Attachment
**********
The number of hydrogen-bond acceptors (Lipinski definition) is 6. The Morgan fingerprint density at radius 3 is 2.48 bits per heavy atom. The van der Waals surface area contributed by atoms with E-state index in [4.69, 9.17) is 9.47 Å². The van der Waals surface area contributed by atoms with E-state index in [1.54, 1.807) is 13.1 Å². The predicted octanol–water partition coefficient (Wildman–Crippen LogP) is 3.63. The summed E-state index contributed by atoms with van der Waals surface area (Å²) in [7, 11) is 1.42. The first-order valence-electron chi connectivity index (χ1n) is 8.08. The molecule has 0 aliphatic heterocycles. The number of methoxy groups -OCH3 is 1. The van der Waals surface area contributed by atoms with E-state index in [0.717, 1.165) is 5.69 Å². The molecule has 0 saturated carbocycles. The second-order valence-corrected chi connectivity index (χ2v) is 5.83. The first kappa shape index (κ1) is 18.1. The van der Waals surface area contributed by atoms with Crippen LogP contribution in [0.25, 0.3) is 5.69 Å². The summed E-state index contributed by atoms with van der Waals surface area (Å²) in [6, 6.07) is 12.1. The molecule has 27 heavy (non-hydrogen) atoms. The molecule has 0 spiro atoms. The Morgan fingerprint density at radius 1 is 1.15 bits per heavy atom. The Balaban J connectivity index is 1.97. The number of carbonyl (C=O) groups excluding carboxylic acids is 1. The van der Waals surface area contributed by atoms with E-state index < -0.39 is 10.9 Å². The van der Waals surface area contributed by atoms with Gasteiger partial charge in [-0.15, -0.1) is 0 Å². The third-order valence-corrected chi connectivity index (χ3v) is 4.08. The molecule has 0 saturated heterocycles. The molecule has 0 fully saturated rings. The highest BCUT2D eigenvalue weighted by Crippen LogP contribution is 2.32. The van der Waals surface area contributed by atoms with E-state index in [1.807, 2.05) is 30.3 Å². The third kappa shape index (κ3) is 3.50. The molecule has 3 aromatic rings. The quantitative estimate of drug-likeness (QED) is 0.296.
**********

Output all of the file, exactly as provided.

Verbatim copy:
The number of hydrogen-bond acceptors (Lipinski definition) is 6. The Morgan fingerprint density at radius 3 is 2.48 bits per heavy atom. The van der Waals surface area contributed by atoms with E-state index in [4.69, 9.17) is 9.47 Å². The van der Waals surface area contributed by atoms with E-state index in [1.54, 1.807) is 13.1 Å². The predicted octanol–water partition coefficient (Wildman–Crippen LogP) is 3.63. The summed E-state index contributed by atoms with van der Waals surface area (Å²) in [7, 11) is 1.42. The first-order valence-electron chi connectivity index (χ1n) is 8.08. The molecule has 0 aliphatic heterocycles. The number of methoxy groups -OCH3 is 1. The van der Waals surface area contributed by atoms with E-state index in [0.717, 1.165) is 5.69 Å². The molecule has 0 saturated carbocycles. The second-order valence-corrected chi connectivity index (χ2v) is 5.83. The first kappa shape index (κ1) is 18.1. The van der Waals surface area contributed by atoms with Crippen LogP contribution in [0.25, 0.3) is 5.69 Å². The summed E-state index contributed by atoms with van der Waals surface area (Å²) in [6, 6.07) is 12.1. The molecule has 27 heavy (non-hydrogen) atoms. The molecule has 0 spiro atoms. The Morgan fingerprint density at radius 1 is 1.15 bits per heavy atom. The Balaban J connectivity index is 1.97. The number of carbonyl (C=O) groups excluding carboxylic acids is 1. The van der Waals surface area contributed by atoms with E-state index < -0.39 is 10.9 Å². The van der Waals surface area contributed by atoms with Gasteiger partial charge in [-0.15, -0.1) is 0 Å². The third-order valence-corrected chi connectivity index (χ3v) is 4.08. The molecule has 0 saturated heterocycles. The molecule has 0 fully saturated rings. The highest BCUT2D eigenvalue weighted by Crippen LogP contribution is 2.32. The van der Waals surface area contributed by atoms with E-state index in [1.807, 2.05) is 30.3 Å². The third kappa shape index (κ3) is 3.50. The molecule has 3 aromatic rings. The quantitative estimate of drug-likeness (QED) is 0.296.